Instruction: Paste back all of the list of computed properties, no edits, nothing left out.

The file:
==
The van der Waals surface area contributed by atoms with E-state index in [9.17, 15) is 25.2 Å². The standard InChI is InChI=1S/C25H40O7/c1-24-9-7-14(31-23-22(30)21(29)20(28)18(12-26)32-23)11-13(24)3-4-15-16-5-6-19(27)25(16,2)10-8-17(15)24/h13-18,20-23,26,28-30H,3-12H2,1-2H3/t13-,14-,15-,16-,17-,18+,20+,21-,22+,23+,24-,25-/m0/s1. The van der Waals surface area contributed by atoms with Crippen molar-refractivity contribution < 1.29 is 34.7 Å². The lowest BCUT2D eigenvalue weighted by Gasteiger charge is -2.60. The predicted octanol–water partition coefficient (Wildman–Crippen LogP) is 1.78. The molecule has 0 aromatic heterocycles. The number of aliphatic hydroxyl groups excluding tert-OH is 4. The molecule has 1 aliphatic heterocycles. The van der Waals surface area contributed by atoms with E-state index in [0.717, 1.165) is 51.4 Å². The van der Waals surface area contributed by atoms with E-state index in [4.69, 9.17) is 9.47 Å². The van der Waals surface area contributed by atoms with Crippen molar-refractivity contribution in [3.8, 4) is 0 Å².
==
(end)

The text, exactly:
The van der Waals surface area contributed by atoms with E-state index in [9.17, 15) is 25.2 Å². The standard InChI is InChI=1S/C25H40O7/c1-24-9-7-14(31-23-22(30)21(29)20(28)18(12-26)32-23)11-13(24)3-4-15-16-5-6-19(27)25(16,2)10-8-17(15)24/h13-18,20-23,26,28-30H,3-12H2,1-2H3/t13-,14-,15-,16-,17-,18+,20+,21-,22+,23+,24-,25-/m0/s1. The van der Waals surface area contributed by atoms with Crippen molar-refractivity contribution < 1.29 is 34.7 Å². The lowest BCUT2D eigenvalue weighted by Gasteiger charge is -2.60. The predicted octanol–water partition coefficient (Wildman–Crippen LogP) is 1.78. The molecule has 0 aromatic heterocycles. The number of aliphatic hydroxyl groups excluding tert-OH is 4. The molecule has 1 aliphatic heterocycles. The van der Waals surface area contributed by atoms with E-state index in [0.717, 1.165) is 51.4 Å². The van der Waals surface area contributed by atoms with E-state index in [4.69, 9.17) is 9.47 Å². The van der Waals surface area contributed by atoms with Crippen molar-refractivity contribution in [3.8, 4) is 0 Å².